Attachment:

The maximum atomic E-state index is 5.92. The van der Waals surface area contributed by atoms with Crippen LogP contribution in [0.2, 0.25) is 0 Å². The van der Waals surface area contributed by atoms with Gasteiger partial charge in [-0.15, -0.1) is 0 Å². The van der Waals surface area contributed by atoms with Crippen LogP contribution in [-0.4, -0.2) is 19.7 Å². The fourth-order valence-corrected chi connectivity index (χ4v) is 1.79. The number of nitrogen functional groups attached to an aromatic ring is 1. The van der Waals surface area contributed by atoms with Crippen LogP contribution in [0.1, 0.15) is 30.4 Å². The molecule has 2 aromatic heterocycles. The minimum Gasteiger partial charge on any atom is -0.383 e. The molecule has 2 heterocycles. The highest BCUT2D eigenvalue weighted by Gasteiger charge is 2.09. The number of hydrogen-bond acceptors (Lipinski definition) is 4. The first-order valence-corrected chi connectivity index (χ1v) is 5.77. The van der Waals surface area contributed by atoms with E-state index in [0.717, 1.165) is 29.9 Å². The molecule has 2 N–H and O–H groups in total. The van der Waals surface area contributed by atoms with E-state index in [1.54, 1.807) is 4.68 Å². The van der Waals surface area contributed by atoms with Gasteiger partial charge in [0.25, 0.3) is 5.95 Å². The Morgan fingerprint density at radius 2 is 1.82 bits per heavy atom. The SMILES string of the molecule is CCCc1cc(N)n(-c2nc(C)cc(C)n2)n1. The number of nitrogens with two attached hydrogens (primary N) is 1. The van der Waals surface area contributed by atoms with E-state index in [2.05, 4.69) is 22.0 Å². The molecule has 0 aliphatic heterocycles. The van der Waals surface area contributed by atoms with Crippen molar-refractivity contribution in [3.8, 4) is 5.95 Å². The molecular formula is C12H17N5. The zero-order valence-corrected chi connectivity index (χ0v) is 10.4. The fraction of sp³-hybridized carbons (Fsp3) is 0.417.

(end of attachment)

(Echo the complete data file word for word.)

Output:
The maximum atomic E-state index is 5.92. The van der Waals surface area contributed by atoms with Crippen LogP contribution in [0.2, 0.25) is 0 Å². The van der Waals surface area contributed by atoms with Gasteiger partial charge in [-0.15, -0.1) is 0 Å². The van der Waals surface area contributed by atoms with Crippen LogP contribution in [-0.4, -0.2) is 19.7 Å². The fourth-order valence-corrected chi connectivity index (χ4v) is 1.79. The number of nitrogen functional groups attached to an aromatic ring is 1. The van der Waals surface area contributed by atoms with Crippen LogP contribution in [0.1, 0.15) is 30.4 Å². The molecule has 2 aromatic heterocycles. The minimum Gasteiger partial charge on any atom is -0.383 e. The molecule has 2 heterocycles. The highest BCUT2D eigenvalue weighted by Gasteiger charge is 2.09. The number of hydrogen-bond acceptors (Lipinski definition) is 4. The first-order valence-corrected chi connectivity index (χ1v) is 5.77. The van der Waals surface area contributed by atoms with E-state index in [0.717, 1.165) is 29.9 Å². The molecule has 2 N–H and O–H groups in total. The van der Waals surface area contributed by atoms with E-state index in [1.54, 1.807) is 4.68 Å². The van der Waals surface area contributed by atoms with Gasteiger partial charge in [0.25, 0.3) is 5.95 Å². The Morgan fingerprint density at radius 2 is 1.82 bits per heavy atom. The SMILES string of the molecule is CCCc1cc(N)n(-c2nc(C)cc(C)n2)n1. The number of nitrogens with two attached hydrogens (primary N) is 1. The van der Waals surface area contributed by atoms with E-state index in [2.05, 4.69) is 22.0 Å². The molecule has 0 aliphatic heterocycles. The van der Waals surface area contributed by atoms with Crippen molar-refractivity contribution in [3.8, 4) is 5.95 Å². The molecular formula is C12H17N5. The zero-order valence-corrected chi connectivity index (χ0v) is 10.4. The fraction of sp³-hybridized carbons (Fsp3) is 0.417.